with other states and countries and incorporate new technology and ways of doing business.
- And finally, a better tax system will just make sense, with tax laws that don’t undermine citizens and communities from doing the right things.
Repeal the 16th Amendment
The IRS is the epitome of bloated, corrupt, wasteful government, and if we’re serious about government reform, the IRS deserves to take the biggest hit. Whatever we decide to do about tax reform, it’s got to be a sweeping, complete revolution.
It has to be a vastly simplified system, with clear limitations on the amount of money the government can take. Otherwise, the government will continue to find ways of snapping up more than its share by taxing us three or four times for the same dollar.
I’m not crazy about a flat tax. The first reason is that even a flat tax is still an income tax. I think the Sixteenth Amendment, the one granting government the power to collect taxes on income, should be repealed.
The other reason I’m against a flat tax is that we’ve already got one: It’s called Social Security. And look at the mess that’s in.
Source: Do I Stand Alone, by Jesse Ventura, p.210
, Jul 2, 2000
Replace income with national sales tax
I’d like to see us do away with income tax entirely and go for a national sales tax. The government could collect the money it needs by placing a tax on the goods and services we buy. Then states could add their own taxes on top of that.
A fair national sales tax wouldn’t touch the necessities of life like food and clothing. It would make sure that people were able to provide for themselves with the basics before it collected any tax. Taxes would only be collected on optional purchases.
That would make the taxpayers much more powerful. We could decide how much tax we’re going to pay by controlling our level of consumption. We would have the option of hanging onto our money and living off the basics, or of spending
as much as we feel like. We wouldn’t be penalized for saving or investing. We wouldn’t have to hand the government money just because we’re looking our for our own financial welfare.
Source: Do I Stand Alone, by Jesse Ventura, p.211
, Jul 2, 2000
Let people keep as much of their money as possible
In a capitalist society, problems are best solved by lowering taxes, not by making government larger. The best-case scenario is for government to empower the people by letting them keep as much of their money as possible,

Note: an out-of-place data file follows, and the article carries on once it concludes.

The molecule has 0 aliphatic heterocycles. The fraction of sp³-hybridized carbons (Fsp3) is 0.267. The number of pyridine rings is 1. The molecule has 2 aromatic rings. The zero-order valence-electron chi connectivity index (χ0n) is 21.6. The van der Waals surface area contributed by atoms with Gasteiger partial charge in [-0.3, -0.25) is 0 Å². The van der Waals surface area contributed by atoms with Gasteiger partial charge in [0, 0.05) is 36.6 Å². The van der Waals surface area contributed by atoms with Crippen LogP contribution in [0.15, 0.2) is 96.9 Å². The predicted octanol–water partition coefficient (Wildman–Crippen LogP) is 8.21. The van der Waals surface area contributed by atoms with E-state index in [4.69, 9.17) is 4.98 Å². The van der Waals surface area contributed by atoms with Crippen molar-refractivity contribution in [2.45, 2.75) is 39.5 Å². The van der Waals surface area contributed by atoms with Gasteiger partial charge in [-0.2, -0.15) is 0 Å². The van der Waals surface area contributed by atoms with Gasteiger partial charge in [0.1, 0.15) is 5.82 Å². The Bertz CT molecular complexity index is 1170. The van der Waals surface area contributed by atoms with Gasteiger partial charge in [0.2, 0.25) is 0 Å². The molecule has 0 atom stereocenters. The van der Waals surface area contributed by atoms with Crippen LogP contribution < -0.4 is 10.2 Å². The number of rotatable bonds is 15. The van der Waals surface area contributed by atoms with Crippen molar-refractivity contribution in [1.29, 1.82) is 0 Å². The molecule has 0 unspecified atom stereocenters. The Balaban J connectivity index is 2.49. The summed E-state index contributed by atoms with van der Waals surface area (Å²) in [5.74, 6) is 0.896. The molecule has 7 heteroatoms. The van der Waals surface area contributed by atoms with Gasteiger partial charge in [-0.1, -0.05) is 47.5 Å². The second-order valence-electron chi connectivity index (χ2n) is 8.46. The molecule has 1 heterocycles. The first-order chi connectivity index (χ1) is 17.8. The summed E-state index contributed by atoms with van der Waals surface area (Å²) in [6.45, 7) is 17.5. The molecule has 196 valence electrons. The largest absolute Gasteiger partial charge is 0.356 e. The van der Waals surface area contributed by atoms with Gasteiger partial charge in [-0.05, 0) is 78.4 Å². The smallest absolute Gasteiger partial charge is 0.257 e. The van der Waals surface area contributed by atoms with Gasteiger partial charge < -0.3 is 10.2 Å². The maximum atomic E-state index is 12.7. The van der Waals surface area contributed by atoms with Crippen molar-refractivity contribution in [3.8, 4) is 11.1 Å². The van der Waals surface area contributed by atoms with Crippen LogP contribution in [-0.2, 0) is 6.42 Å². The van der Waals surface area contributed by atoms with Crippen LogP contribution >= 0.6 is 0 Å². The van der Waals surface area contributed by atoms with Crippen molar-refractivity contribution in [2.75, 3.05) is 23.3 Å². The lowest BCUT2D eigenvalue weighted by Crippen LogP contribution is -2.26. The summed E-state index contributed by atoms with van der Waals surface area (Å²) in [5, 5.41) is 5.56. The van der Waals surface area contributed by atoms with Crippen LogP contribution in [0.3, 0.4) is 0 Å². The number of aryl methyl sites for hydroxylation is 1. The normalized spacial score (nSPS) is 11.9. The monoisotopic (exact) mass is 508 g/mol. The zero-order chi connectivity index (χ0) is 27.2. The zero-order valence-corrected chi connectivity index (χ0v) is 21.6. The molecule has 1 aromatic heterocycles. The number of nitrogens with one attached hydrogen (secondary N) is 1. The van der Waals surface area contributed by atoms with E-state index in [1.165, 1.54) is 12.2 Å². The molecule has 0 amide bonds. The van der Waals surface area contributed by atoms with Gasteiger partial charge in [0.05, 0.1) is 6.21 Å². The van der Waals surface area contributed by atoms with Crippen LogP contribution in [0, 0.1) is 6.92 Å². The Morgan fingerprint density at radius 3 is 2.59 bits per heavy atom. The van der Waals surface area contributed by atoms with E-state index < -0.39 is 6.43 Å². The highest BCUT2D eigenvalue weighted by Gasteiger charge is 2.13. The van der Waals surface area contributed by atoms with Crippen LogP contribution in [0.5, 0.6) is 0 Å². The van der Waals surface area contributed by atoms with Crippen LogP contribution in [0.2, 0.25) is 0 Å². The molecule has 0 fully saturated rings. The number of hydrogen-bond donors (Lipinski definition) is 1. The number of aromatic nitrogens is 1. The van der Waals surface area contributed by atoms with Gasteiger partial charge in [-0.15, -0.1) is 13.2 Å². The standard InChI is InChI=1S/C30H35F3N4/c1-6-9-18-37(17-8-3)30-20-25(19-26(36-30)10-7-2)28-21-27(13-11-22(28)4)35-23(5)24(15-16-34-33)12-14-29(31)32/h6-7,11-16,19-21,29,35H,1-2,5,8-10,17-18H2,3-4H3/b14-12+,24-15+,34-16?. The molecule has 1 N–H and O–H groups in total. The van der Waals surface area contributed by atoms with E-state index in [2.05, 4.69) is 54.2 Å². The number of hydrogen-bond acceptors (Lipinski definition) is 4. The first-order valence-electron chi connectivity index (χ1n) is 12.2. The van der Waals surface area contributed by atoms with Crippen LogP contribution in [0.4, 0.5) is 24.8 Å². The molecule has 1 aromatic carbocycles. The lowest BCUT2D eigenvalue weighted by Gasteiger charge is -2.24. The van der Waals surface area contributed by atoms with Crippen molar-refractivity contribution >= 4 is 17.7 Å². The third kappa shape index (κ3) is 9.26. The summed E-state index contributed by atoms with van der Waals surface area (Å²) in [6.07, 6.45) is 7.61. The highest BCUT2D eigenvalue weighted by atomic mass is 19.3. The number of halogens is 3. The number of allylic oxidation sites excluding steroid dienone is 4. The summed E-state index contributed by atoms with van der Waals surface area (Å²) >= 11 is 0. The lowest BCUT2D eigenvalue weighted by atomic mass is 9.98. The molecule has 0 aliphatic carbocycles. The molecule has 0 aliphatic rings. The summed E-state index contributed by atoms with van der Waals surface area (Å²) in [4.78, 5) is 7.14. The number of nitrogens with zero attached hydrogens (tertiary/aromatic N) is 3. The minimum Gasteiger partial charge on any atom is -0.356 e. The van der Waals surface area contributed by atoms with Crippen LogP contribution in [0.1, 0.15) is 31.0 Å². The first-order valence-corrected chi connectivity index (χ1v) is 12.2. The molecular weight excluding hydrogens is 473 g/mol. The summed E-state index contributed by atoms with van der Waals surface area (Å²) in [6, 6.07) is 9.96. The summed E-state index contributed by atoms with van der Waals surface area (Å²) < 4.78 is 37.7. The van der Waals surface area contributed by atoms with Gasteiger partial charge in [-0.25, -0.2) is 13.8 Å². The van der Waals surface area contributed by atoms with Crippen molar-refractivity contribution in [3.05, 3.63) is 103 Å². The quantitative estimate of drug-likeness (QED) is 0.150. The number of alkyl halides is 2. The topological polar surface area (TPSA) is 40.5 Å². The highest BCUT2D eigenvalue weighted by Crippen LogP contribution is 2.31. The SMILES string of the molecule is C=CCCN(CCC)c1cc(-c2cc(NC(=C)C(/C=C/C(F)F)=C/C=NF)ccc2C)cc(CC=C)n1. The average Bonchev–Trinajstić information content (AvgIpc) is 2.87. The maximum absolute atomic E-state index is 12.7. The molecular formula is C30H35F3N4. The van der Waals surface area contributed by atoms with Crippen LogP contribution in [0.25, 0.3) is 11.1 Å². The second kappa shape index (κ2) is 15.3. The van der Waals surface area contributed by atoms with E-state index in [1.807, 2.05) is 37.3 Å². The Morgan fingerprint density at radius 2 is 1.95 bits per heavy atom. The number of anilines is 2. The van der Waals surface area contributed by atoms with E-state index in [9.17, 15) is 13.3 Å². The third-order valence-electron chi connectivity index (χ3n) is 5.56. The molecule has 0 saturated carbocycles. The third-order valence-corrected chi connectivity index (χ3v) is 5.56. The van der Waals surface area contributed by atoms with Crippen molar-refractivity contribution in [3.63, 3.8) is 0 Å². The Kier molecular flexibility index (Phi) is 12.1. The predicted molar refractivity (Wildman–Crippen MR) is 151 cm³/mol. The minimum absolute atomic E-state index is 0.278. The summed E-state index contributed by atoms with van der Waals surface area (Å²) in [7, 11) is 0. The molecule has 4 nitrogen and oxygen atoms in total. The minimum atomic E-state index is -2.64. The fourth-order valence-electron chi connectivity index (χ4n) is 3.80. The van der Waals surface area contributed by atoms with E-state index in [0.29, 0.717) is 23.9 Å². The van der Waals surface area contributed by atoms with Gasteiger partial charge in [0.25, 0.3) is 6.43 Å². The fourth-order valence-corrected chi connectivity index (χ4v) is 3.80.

then support them in the decisions they make. Government works less efficiently when it begins to grow out of control and takes on more and more of the responsibilities that belong to the citizens.
Source: Ain’t Got Time to Bleed, p. 23
, Jan 1, 1999
$600 “Jesse Checks” tax rebate to every taxpayer
This year, the people of Minnesota received the biggest tax rebate this nation has ever seen. It averaged out to about $600 for every single taxpayer. Minnesotans have started calling these rebates their “Jesse checks.”
We also worked things out so
that next year, Minnesota’s working folks won’t have to wait for a rebate: they’ll be paying less in taxes in the first place. They’ll get to keep more of their money. That’s what’s supposed to happen when government starts working more efficiently.
Source: Ain’t Got Time To Bleed, p.283
, Jan 1, 1999
Replace income tax with 15% national sales tax
We pay way too much of our income to the government. I want to see income tax done away with entirely. Income tax could be replaced with a 15% across-the-board sales tax. It would have to be done nationally--that’s the only way it could work. After
it’s in place nationally, then each individual state could add its own taxes on top of that.
I’m totally sold on this idea. We’d be able to take home the gross on our paychecks! We’d be in control of how much tax we paid by choosing how much
to buy. We wouldn’t be penalized any more for working hard and saving money! And it would be much fairer, because in the current system there are plenty of industries (legal and illegal) that get away with paying no taxes--gambling, drug dealers,
cottage industries. But since everybody has to buy things, the tax would cover everyone, even illegal immigrants. But it’s got to start with the feds. And it will only happen if we, the citizens, show a lot of support for it.
Source: Ain’t Got Time To Bleed, p.272
, Jan 1, 1999
Supports national consumption tax to equalize tax burden
A national consumption tax would equalize the federal tax burden. Those who chose to save their money would no longer be penalized by the system. The income tax penalizes people for working and for saving their money in interest earning accounts.
With a consumption tax, everyone would only be taxed on what he or she chooses to purchase.
Such a system also allows individuals to get their money before the government does. Each person then, in effect, decides how much
the government will get based upon their individual spending choices. If people had to actively pay their taxes as opposed to the current passive system, it would result in lower taxation and fewer pork barrel programs being passed.